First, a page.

European Spine Journal

, Volume 25, Issue 9, pp 2822–2832 | Cite as

Low back pain and health-related quality of life in community-dwelling older adults

  • C. Cedraschi
  • C. Luthy
  • A. F. Allaz
  • F. R. Herrmann
  • C. Ludwig
Original Article

Abstract

Purpose

Investigation of self-reported of low back pain (LBP) over the last month and associated health-related quality of life (HRQoL) in a sample of a community-dwelling population aged ≥65.

Methods

Cross-sectional study including older adults selected randomly from population records. Data were collected within a sample stratified by age and sex. Physical and psychological healths were investigated using a standardized definition of LBP and the EuroQoL-5D for HRQoL. Analyses were first conducted on the entire sample (N = 3042) and subsequently considering the subsample who reported LBP and a paired sample drawn from the pool of LBP-free respondents.

Results

889 (29 %) respondents reported LBP within the past month, present ‘most days’ or ‘every day’ in 52 % and limiting activities in the same proportion. Average pain score was 4.6 (SD 2.2; 0–10 scale). Age was associated with pain frequency and duration, with younger groups more often reporting pain ‘some days’ and ‘dating back <3 months’. Results of regression analyses showed that individuals suffering from LBP had significantly more problems than LBP non-sufferers on all EQ-5D subscales, except self-care: pain/discomfort (OR 5.33; 95 % CI [4.19–6.79]), mobility (OR 2.66; 95 % CI [2.04–3.46]), usual activities (OR 1.92; 95 % CI [1.42–2.60]), anxiety/depression (OR 1.59; 95 % CI [1.23–2.04]) and self-care (OR 1.29; 95 % CI [0.84–1.98]).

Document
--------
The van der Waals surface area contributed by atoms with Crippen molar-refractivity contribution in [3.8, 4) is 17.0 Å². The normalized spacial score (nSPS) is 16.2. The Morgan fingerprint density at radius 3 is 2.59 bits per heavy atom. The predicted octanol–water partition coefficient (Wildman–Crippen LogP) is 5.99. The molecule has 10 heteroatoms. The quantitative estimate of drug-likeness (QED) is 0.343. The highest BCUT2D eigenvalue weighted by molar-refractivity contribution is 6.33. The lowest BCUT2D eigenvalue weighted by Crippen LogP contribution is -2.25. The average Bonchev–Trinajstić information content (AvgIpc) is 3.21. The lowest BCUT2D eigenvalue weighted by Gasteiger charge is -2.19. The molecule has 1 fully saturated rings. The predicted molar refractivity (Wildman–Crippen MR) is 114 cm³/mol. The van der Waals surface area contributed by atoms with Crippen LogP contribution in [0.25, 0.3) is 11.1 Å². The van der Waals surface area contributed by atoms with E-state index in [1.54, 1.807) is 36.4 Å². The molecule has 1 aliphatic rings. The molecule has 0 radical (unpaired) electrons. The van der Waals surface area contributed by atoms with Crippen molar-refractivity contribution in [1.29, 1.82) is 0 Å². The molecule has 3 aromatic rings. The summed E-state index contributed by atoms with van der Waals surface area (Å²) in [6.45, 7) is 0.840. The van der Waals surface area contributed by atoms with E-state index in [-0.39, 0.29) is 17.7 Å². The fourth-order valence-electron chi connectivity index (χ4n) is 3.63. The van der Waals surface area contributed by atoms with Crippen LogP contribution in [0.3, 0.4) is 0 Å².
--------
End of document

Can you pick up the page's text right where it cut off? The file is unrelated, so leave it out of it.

Conclusion

LBP appears to be a more permanent condition in the older groups. LBP may be a part of the definition of a subgroup of elderly at risk of becoming frail in relation with higher levels of functional limitations, psychological difficulties and social restrictions, hence globally impaired HRQoL.

Keywords

Low back pain Health-related quality of life Older adults Community dwelling 

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Copyright information

© Springer-Verlag Berlin Heidelberg 2016

Authors and Affiliations

  • C. Cedraschi
    • 1
    • 2
  • C. Luthy
    • 1
  • A. F. Allaz
    • 1
  • F. R. Herrmann
    • 3
  • C. Ludwig
    • 4
  1. 1.Division of General Medical Rehabilitation (SMIR-BS), Geneva University HospitalsUniversity of GenevaGeneva 14Switzerland
  2. 2.Division of Clinical Pharmacology and Toxicology, Multidisciplinary Pain Centre, Geneva University HospitalsUniversity of GenevaGeneva 14Switzerland
  3. 3.Division of Geriatrics, Geneva University HospitalsUniversity of GenevaGeneva 14Switzerland
  4. 4.School of Health - GenevaUniversity of Applied Sciences and Arts Western SwitzerlandGenevaSwitzerland

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